The everlasting debate of whether God exists was resolved yesterday in the comfort of our playroom.
My son sat frowning amongst mountains of bags and toys, presents for his seventh birthday. ‘I can't find this lego piece,' he muttered on the verge of tears. I squinted my eyes, ‘which piece is that?' Marek poked his little finger into the booklet, at a drawing of what looked like a bone. Mummy should never fail to come to the rescue in cases like this, ‘I'll help you, don't worry, we'll find it.'
Stage A began with scouring the room for free-floating lego pieces, which I certainly remembered to have cleared earlier. I felt guilty without charge knowing that I have seen this bone-shaped lego piece this morning hoping against hope that I didn't throw it out.
Stage B was getting into the black bin outside and pulling out two top bin bags, the ones I had put there this morning. Everything was wet with rain but mummy - the knight in shining armour, or more rightly, a tired maid in a throw-away robe - couldn't care less. Everything and anything for her little boy to whom she had given birth only yesterday seven years ago. Bin bags were opened in the corridor, releasing stench of half-eaten pizzas, ice-cream wrappers and, yes, guilty as charged, hopefully, he didn't notice, cigarettes smell. Nope, the bone wasn't there. Bags closed, back to the room.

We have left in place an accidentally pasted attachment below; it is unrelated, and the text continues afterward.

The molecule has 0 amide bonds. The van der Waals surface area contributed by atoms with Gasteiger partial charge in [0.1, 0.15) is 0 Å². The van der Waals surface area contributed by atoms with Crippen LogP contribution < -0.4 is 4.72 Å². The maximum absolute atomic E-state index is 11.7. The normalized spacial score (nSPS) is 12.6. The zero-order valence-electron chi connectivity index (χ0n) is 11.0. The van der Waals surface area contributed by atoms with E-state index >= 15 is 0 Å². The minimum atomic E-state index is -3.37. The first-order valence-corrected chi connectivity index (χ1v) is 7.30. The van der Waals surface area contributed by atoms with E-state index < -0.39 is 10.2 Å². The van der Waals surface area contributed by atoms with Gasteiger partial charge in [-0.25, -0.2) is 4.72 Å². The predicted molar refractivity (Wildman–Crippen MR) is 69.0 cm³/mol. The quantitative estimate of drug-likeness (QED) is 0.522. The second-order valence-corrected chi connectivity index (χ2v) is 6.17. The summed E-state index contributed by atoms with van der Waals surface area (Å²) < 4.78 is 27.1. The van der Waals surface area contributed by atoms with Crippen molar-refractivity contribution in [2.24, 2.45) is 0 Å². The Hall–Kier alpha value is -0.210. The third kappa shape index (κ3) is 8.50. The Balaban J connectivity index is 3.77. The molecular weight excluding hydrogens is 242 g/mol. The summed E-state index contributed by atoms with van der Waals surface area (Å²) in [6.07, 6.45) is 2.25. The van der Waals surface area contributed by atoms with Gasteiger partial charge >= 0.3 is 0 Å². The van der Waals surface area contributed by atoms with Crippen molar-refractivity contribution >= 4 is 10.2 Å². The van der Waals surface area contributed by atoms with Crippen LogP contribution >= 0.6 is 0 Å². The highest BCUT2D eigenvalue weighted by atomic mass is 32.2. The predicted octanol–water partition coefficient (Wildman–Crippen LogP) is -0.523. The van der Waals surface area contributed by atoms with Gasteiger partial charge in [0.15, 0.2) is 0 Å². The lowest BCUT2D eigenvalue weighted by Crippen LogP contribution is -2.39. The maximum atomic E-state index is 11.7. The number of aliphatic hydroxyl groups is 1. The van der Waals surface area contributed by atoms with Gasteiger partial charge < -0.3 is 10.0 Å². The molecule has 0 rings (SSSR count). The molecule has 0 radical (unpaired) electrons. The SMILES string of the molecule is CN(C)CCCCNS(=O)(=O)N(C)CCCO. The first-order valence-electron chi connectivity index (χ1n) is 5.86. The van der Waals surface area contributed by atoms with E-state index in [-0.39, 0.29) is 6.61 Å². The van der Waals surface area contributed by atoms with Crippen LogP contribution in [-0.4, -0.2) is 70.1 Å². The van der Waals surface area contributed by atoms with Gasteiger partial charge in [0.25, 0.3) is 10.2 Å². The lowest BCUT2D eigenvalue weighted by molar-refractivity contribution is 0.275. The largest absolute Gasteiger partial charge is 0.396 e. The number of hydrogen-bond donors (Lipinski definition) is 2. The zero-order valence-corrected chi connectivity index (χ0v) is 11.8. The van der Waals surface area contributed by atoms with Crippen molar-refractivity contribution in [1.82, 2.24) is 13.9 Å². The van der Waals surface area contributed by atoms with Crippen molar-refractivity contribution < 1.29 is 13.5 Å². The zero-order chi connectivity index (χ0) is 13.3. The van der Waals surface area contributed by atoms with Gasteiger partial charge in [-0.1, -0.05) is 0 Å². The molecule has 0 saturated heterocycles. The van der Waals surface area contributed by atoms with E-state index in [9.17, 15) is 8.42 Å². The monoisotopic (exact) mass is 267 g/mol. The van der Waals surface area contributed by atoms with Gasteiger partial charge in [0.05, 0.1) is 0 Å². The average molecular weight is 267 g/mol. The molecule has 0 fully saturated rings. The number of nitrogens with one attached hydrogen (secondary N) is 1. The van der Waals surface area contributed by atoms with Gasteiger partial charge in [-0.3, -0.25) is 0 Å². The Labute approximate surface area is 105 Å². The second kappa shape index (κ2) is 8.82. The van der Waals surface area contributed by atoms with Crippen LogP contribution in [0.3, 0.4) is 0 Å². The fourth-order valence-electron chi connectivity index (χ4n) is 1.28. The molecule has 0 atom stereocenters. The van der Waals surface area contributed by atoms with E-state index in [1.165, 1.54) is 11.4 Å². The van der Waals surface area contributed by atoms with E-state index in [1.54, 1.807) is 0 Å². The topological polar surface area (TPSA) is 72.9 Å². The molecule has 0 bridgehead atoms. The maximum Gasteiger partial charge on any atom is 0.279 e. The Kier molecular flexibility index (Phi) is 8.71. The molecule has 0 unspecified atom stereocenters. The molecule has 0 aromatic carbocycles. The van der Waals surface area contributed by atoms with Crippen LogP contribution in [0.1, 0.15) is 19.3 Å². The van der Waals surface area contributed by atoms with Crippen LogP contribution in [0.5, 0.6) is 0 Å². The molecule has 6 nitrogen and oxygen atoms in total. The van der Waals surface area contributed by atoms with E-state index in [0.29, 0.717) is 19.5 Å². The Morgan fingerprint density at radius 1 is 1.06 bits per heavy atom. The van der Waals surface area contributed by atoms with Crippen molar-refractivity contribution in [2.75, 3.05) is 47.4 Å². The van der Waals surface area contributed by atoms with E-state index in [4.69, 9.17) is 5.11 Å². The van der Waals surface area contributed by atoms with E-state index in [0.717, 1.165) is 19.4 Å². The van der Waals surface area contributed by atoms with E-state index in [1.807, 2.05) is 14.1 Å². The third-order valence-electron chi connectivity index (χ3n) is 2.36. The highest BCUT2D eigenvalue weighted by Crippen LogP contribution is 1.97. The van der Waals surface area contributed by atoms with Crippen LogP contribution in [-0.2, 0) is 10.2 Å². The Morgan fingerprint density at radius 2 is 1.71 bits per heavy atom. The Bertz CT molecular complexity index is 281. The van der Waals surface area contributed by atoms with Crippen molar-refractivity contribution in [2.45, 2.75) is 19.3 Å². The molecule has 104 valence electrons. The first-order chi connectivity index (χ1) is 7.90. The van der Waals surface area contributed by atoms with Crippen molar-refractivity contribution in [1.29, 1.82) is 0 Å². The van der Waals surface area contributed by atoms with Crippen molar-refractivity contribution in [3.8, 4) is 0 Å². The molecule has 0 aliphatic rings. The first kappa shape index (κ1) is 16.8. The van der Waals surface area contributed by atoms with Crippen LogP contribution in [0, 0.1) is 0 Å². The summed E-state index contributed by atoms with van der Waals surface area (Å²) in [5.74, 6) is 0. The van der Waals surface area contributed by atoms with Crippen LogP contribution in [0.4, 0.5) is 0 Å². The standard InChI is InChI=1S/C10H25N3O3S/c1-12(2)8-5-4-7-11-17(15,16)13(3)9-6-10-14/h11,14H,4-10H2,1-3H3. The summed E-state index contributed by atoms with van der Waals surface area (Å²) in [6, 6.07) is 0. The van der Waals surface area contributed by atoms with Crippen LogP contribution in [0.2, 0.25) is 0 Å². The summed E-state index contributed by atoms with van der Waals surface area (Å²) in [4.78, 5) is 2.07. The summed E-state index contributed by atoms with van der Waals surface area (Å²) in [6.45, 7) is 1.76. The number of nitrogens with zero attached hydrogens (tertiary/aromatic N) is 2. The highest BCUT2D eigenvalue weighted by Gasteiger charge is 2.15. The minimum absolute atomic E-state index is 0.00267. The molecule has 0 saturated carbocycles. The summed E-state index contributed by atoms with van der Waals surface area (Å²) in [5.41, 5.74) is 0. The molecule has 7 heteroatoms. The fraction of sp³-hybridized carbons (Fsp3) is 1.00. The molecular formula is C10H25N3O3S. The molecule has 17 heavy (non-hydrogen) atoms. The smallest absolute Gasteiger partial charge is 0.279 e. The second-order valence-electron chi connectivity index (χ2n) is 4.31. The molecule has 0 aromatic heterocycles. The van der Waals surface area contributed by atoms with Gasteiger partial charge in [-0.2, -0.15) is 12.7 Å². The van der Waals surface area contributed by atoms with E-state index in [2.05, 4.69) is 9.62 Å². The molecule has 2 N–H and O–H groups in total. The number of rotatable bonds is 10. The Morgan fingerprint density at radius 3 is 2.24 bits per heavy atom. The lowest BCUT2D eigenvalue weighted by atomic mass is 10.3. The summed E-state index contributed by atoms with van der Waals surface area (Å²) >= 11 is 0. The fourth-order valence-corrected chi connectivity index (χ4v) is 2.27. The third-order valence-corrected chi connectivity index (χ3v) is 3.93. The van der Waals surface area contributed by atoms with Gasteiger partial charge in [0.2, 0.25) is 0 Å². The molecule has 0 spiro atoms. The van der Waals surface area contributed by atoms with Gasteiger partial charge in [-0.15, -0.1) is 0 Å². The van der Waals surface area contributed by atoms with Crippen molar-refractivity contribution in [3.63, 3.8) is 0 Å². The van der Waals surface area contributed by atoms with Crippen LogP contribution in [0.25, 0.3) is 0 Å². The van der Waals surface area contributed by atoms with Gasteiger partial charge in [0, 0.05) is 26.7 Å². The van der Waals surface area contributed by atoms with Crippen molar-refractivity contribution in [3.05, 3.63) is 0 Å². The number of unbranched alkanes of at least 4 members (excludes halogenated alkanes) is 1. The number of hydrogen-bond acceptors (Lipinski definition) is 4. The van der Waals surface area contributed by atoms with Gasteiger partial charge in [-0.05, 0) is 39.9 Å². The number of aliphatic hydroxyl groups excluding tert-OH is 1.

In Stage C, a sudden, vivid memory crossed my exhausted brain. There was a small round box involved. A whole chain of thought and decision making unravelled lighting up the inside of my skull as clearly as the 60-watt daylight energy-saving bulb lit up the playroom. I did think about slinging it out, but it looked too much like something although not particularly a lego piece, too big for that. I sat here and found that thing there; so then, I must've put it…
Triumphantly, in the simplest of movements, I reached and pulled it out of the small round box standing on the floor right beside us. ‘Here you go, sweetie, your lego piece.'
He looked at me with no less than eternal admiration and said, ‘Mummy, you're God. And that means that God is real because here you are.'
I went out the room, and he kept chanting, ‘You are God, you are God.'
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